When my husband and I first came together as a romantic couple three years ago, we agreed to practice Radical Honesty in our relationship, meaning he and I wouldn’t keep any secrets from each other bigger than a surprise party. The rule can prove more challenging to abide by than you might suspect at first. But both of us feel it’s well worth the occasional angst we experience in order to enjoy a romance that lets us feel totally connected and utterly trusting of each other.
What does Radical Honesty mean? It means, quite simply, that you tell the your partner everything that’s going on in your life. Everything. Not just where you’re going that evening and what you’ll be doing at work that day and with whom, but also mentioning when someone you meet gives you butterflies. When you feel an urge to reach out to an ex. When you get overwhelmed with guilt about someone you hurt years ago.
It means sharing when someone at the office gets flirtatious with you—even if you don’t reciprocate his or her advances. Or telling your partner you find someone—even a movie star—sexy. In sum, it boils down to full disclosure and keeping zero secrets in an attempt to ward off any potential trouble further down the road.
My desire for Radical Honesty runs deep. I was married for six years and in a nine-year relationship prior to meeting and marrying my current husband, Kiran.
Back then I was married to Sid, who was not the love of my life by any means, but we did have a caring, fun relationship—until it all fell apart. I gradually discovered that Sid had been lying to me. First about small things, like running into an ex at an event and grabbing a quick drink with her. Then about big things, like hitting on a mutual friend of ours, telling her how much he wanted to sleep with her. After we divorced, the walls came tumbling down. Other people shared their stories about Sid. Turns out my ex had been dishonest about who he was at his very core. It took me a long time to forgive him—and myself.
What I learned beyond a shadow of a doubt from my first marriage was a gift. I came to see how lies, no matter how tiny, can snowball into grander and far more humiliating deceptions. Lies completely undermined my relationship with Sid; I was not about to allow the same thing to happen with Kiran.
Of course, practicing Radical Honesty can be tough. It forces you to confront tough emotions head on. In a society that teaches us to avoid conflict as much as humanly possible, to make amends, smooth things over, and tell white lies, Radical Honesty is the opposite policy. It’s all about diving headfirst into sticky situations in the name of love.
I’ll give you an example. I have promised to tell Kiran whenever I hear from an ex-boyfriend, just as he will tell me whenever an ex-girlfriend contacts him. I personally don’t think there’s anything worse than glancing at your partner’s cellphone when it rings or buzzes and seeing that heart-pounding, knee-shaking, jealousy-inspiring ex’s name on the screen. What could more instantly and assuredly inspire a total mental breakdown? At least this way, I know that if Angela or Katy (not their real names) reaches out, Kiran will tell me about it—pronto.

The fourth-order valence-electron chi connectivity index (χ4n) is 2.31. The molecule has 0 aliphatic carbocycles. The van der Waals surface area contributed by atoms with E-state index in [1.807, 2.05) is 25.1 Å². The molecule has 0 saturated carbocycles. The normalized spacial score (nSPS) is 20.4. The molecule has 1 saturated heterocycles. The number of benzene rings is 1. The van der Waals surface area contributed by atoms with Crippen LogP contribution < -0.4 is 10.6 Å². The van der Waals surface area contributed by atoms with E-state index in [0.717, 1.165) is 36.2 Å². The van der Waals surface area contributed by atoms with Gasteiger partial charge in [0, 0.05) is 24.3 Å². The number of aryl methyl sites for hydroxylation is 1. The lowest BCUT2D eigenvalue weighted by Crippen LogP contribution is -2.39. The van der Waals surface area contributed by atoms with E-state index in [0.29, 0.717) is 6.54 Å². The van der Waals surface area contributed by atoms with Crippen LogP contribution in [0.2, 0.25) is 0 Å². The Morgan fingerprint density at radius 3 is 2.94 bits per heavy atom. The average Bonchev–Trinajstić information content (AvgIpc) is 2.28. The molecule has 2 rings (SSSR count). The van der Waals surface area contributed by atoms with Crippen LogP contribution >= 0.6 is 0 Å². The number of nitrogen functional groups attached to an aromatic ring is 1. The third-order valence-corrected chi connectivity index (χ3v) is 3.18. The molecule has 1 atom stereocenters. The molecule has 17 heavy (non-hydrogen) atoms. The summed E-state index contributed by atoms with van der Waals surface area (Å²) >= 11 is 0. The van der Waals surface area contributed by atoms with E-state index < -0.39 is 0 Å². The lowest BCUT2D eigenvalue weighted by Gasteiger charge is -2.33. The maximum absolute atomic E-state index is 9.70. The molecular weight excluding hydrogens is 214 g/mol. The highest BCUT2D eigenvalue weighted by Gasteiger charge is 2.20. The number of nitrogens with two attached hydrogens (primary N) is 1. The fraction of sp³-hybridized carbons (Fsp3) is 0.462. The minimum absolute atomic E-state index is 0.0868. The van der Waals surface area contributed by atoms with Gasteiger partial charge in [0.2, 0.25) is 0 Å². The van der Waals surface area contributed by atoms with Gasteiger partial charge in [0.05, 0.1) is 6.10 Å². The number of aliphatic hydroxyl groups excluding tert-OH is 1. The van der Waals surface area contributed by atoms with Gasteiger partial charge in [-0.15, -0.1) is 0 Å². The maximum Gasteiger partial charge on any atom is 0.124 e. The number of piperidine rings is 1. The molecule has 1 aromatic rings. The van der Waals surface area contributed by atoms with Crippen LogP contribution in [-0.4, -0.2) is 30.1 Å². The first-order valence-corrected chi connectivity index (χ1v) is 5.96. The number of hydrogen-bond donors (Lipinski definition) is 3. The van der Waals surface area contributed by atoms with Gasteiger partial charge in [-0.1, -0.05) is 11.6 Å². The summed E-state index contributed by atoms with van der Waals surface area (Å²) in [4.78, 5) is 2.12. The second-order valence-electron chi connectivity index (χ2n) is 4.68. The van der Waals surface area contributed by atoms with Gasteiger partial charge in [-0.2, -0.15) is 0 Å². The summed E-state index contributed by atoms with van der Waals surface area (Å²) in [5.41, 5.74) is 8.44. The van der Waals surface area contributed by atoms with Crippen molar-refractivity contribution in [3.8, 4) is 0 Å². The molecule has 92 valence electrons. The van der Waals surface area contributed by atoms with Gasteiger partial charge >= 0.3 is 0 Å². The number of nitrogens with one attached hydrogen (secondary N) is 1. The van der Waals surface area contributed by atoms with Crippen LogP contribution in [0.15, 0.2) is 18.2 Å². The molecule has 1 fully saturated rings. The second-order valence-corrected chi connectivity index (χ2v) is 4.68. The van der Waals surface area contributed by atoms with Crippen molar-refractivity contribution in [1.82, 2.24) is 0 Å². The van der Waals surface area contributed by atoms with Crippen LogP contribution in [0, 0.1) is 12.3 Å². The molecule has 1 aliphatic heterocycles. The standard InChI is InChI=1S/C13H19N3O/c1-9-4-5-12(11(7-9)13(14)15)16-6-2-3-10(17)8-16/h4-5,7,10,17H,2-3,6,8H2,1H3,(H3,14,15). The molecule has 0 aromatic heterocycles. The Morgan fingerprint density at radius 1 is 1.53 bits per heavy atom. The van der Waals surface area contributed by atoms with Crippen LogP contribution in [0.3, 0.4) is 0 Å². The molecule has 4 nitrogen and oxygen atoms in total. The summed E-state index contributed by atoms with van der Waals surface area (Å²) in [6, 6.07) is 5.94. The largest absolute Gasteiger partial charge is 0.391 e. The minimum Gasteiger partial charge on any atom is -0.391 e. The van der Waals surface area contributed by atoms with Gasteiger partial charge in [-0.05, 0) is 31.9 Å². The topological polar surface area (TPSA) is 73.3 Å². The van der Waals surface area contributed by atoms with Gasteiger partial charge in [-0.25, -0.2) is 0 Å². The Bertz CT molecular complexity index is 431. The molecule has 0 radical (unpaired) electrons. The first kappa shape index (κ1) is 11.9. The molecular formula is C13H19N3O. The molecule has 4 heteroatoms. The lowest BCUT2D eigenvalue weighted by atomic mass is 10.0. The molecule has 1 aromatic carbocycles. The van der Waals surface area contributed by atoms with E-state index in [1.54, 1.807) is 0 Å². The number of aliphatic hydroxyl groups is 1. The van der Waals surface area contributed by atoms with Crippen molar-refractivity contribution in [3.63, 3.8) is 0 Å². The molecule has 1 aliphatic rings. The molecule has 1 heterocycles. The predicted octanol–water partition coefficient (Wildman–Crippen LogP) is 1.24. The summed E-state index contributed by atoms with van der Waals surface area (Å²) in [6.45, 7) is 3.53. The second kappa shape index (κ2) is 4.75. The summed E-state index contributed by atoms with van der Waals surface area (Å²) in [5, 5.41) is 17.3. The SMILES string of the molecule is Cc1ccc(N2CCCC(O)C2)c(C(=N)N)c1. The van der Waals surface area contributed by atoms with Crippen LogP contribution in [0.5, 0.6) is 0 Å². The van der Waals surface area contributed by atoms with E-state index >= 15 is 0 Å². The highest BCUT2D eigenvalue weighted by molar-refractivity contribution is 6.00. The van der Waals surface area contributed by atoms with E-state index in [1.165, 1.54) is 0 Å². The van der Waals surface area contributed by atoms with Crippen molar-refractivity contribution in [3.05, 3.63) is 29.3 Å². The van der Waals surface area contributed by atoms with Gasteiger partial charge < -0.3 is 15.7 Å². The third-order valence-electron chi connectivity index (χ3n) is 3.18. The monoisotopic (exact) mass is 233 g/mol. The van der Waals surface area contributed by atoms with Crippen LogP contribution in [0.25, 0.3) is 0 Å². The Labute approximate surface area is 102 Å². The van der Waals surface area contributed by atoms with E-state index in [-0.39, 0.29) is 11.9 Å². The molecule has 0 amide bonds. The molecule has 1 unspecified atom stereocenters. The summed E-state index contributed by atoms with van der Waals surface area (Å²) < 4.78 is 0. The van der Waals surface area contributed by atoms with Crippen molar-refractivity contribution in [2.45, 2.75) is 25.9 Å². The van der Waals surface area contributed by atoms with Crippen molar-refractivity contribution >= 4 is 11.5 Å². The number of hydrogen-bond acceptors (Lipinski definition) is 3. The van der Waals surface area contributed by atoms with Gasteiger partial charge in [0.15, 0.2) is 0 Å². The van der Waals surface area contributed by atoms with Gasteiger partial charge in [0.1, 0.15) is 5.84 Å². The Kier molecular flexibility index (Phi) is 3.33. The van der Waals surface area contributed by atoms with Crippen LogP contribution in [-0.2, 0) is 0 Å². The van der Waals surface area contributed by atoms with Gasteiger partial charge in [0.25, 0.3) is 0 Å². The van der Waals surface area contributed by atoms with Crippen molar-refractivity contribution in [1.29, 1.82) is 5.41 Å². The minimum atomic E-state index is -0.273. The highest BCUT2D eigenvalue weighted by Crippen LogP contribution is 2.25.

And yet in spite of our Radical Honesty commitment, I had trouble practicing it in the early days of our relationship. One day, I got an email from an ex (let’s call him Robert) saying that he’d be in town, and asking whether I’d like to get together for coffee. It was a totally innocent request. Robert knew that I was blissfully married to the love of my life, and he himself was in a new, seemingly happy relationship. Furthermore, we had only spent six months dating, and things had ended amicably when we decided to go our separate ways.
But for some reason, I didn’t tell Kiran right away. I wrote back to Robert, saying sure, I’d be happy to meet up for coffee that weekend. Then I waited. And waited. Again, to be clear, I didn’t have any intentions of infidelity or any lingering feelings for Robert. I always was going to tell Kiran about my plans to meet up with my ex. But I didn’t act immediately to share the news. I was hiding Robert’s request for a meeting from Kiran because the prospect of discussing my ex with my current love made me uncomfortable. I worried that Kiran would get jealous. That it would just upset him. I didn’t want to hurt his feelings. I wanted to protect him.
Well, keeping Robert’s email a secret couldn’t possibly have been a worse decision. I should have said something to Kiran right away and asked him if he was okay with the platonic rendezvous. If he had been hurt, if he had gotten jealous, I could’ve handled it. If he had said “No, don’t meet Robert for coffee,” I absolutely would have respected his wishes.
But I waited until the day before Robert was coming to town before I said something. When I did, Kiran was upset, wanting to know when I had made these plans. I was honest and admitted it had been several days ago. We got into an argument. In the end, Kiran was far more upset that I had explicitly violated our Radical Honesty rule than he was about Robert contacting me or my agreeing to see Robert for coffee. Kiran felt betrayed that I had kept a secret from him for days.
I felt horrible, apologetic, and dishonest. And I ended up canceling on Robert, because repairing my relationship with my one true love was more important to me than making a social visit with an ex. Everyone lost out due to my own reluctance to confront the situation fearlessly and with integrity.
On the contrary, every time I have shared my vulnerabilities with Kiran, he has responded with such tenderness and compassion that I am blown away. He meets every embarrassing memory or urge with love, respect and understanding—and I do the same for him.
Because of this—our ongoing policy of Radical Honesty—I know beyond a doubt that our marriage will endure. It’s not an easy practice, and maybe it never will be, but it works for us.